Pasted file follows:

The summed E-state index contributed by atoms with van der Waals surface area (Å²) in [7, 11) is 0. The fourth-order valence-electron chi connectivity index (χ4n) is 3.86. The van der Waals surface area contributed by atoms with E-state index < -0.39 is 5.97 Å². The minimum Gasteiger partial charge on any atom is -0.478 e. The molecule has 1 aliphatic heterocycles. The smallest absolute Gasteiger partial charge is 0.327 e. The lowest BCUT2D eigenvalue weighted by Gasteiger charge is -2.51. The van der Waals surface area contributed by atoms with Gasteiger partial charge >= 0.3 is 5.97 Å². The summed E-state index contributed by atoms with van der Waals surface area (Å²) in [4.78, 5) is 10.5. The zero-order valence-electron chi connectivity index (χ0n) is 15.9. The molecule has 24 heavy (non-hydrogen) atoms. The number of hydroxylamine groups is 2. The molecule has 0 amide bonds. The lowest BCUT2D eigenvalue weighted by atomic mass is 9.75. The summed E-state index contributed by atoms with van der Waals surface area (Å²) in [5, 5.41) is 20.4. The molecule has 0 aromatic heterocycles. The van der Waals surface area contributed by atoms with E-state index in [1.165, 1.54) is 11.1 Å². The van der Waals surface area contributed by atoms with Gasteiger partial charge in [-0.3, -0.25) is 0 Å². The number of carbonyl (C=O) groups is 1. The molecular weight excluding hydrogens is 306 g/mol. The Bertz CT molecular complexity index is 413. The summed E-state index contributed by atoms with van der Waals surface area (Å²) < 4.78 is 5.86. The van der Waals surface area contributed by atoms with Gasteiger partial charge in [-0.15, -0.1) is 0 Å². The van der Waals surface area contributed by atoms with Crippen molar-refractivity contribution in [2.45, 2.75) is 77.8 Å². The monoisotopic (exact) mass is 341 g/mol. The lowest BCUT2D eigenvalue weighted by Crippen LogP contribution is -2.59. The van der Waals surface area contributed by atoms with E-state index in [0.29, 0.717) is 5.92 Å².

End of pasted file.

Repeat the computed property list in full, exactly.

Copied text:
The summed E-state index contributed by atoms with van der Waals surface area (Å²) in [7, 11) is 0. The fourth-order valence-electron chi connectivity index (χ4n) is 3.86. The van der Waals surface area contributed by atoms with E-state index < -0.39 is 5.97 Å². The minimum Gasteiger partial charge on any atom is -0.478 e. The molecule has 1 aliphatic heterocycles. The smallest absolute Gasteiger partial charge is 0.327 e. The lowest BCUT2D eigenvalue weighted by Gasteiger charge is -2.51. The van der Waals surface area contributed by atoms with Gasteiger partial charge >= 0.3 is 5.97 Å². The summed E-state index contributed by atoms with van der Waals surface area (Å²) in [4.78, 5) is 10.5. The zero-order valence-electron chi connectivity index (χ0n) is 15.9. The molecule has 24 heavy (non-hydrogen) atoms. The number of hydroxylamine groups is 2. The molecule has 0 amide bonds. The lowest BCUT2D eigenvalue weighted by atomic mass is 9.75. The summed E-state index contributed by atoms with van der Waals surface area (Å²) in [5, 5.41) is 20.4. The molecule has 0 aromatic heterocycles. The van der Waals surface area contributed by atoms with E-state index in [1.165, 1.54) is 11.1 Å². The van der Waals surface area contributed by atoms with Gasteiger partial charge in [-0.3, -0.25) is 0 Å². The number of carbonyl (C=O) groups is 1. The molecular weight excluding hydrogens is 306 g/mol. The Bertz CT molecular complexity index is 413. The summed E-state index contributed by atoms with van der Waals surface area (Å²) < 4.78 is 5.86. The van der Waals surface area contributed by atoms with Gasteiger partial charge in [-0.15, -0.1) is 0 Å². The van der Waals surface area contributed by atoms with Crippen molar-refractivity contribution in [2.45, 2.75) is 77.8 Å². The monoisotopic (exact) mass is 341 g/mol. The lowest BCUT2D eigenvalue weighted by Crippen LogP contribution is -2.59. The van der Waals surface area contributed by atoms with E-state index in [0.29, 0.717) is 5.92 Å².